Chad’s president of three decades has died of wounds suffered during a visit to frontline troops battling a shadowy rebel group, the military has announced, hours after he was declared the winner of an election that would have given him another six years in power.
While the military quickly named President Idriss Deby Itno’s son as the country’s interim leader, the rebel group claiming responsibility for his death vowed to continue its fight for the capital — setting the stage for a potentially bloody battle for political control of the oil-producing central African nation.
“Chad is not a monarchy. There can be no dynastic devolution of power in our country,” the rebels said in a statement late on Tuesday. “The forces of the Front for Change and Concord are heading toward N’Djamena at this very moment. With confidence, but above all with courage and determination.”
The circumstances of Mr Deby’s death remain murky and some observers immediately questioned the events leading up to the stunning announcement, raising the question of whether the military handing power to Mr Deby’s son instead of following constitutional provisions amounted to a coup. Others raised fears of violence in the days to come.
“There is a great deal of uncertainty around how events in Chad will unfold, whether the army will stay loyal to Deby’s son and continue the effort to repel the advancing rebels,” said Cameron Hudson with the Africa Centre at the Atlantic Council.
Chadians who are unhappy after 30 years of Mr Deby’s rule could also align with the calls for change, he said.
“Either scenario presents a high risk of civilian casualties and a likelihood that fleeing civilians or soldiers could export Chad’s instability to neighbouring states.”
Mr Deby’s 37-year-old son, Mahamat, is best known as a top commander of the Chadian forces aiding a UN peacekeeping mission in northern Mali. The military said he will head an 18-month transitional council following his father’s death.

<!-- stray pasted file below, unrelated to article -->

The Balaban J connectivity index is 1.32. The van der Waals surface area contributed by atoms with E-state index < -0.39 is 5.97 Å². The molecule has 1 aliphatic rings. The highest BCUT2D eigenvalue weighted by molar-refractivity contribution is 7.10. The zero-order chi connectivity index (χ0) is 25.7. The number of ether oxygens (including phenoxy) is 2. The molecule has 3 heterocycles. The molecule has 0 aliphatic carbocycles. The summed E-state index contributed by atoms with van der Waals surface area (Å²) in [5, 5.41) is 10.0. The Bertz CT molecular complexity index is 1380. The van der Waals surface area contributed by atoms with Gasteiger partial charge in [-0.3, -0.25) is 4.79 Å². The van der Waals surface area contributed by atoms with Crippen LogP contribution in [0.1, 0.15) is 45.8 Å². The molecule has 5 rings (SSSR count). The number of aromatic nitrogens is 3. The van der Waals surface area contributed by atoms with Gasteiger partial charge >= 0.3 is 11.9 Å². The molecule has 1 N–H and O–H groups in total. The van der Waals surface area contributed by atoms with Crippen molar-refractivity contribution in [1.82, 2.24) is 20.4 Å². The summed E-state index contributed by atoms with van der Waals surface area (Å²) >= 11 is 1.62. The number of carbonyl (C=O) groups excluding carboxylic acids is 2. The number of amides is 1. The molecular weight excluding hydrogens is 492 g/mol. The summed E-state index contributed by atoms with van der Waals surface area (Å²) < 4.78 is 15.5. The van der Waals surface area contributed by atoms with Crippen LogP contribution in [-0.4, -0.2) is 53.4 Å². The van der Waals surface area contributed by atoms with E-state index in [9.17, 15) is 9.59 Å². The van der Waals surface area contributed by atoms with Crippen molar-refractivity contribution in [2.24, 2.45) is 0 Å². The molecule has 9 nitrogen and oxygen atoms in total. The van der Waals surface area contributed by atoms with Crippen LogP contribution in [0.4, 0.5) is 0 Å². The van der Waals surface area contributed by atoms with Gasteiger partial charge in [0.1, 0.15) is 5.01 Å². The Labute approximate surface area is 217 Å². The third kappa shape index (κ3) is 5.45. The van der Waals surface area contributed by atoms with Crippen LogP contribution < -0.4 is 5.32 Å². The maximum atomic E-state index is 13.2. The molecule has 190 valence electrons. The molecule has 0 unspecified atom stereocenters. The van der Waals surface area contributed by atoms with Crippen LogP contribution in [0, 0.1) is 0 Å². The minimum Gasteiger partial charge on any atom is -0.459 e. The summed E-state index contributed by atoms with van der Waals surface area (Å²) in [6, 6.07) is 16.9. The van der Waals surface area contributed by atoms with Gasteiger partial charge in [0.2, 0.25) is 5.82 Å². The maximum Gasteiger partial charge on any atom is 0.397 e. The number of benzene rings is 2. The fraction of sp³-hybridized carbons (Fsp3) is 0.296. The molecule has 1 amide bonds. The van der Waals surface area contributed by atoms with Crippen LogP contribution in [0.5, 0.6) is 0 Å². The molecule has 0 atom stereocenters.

However, Chad’s constitution calls for the National Assembly to step in when a president dies in office.
The military called for calm, instituting a 6pm curfew and closing the country’s land and air borders as panic kept many inside their homes in the capital.
“In the face of this worrying situation, the people of Chad must show their commitment to peace, to stability and to national cohesion,” General Azem Bermandoa Agouma said.
The government has released few details of its efforts to put down the rebellion in northern Chad, though it did announce on Saturday that it had “totally decimated” one rebel column of fighters.
The rebel group later put out a statement saying fierce battles had erupted on Sunday and Monday. It released a list of five high-ranking military officials who it said were killed, and 10 others it said were wounded, including the president.
The army only said on Tuesday that Mr Deby had fought heroically but was wounded in battle. He was then taken to the capital where he died of unspecified wounds.
The United Nations has about 1,800 staff in Chad and spokesman Stephane Dujarric said in New York that the UN was “watching the situation hour by hour”.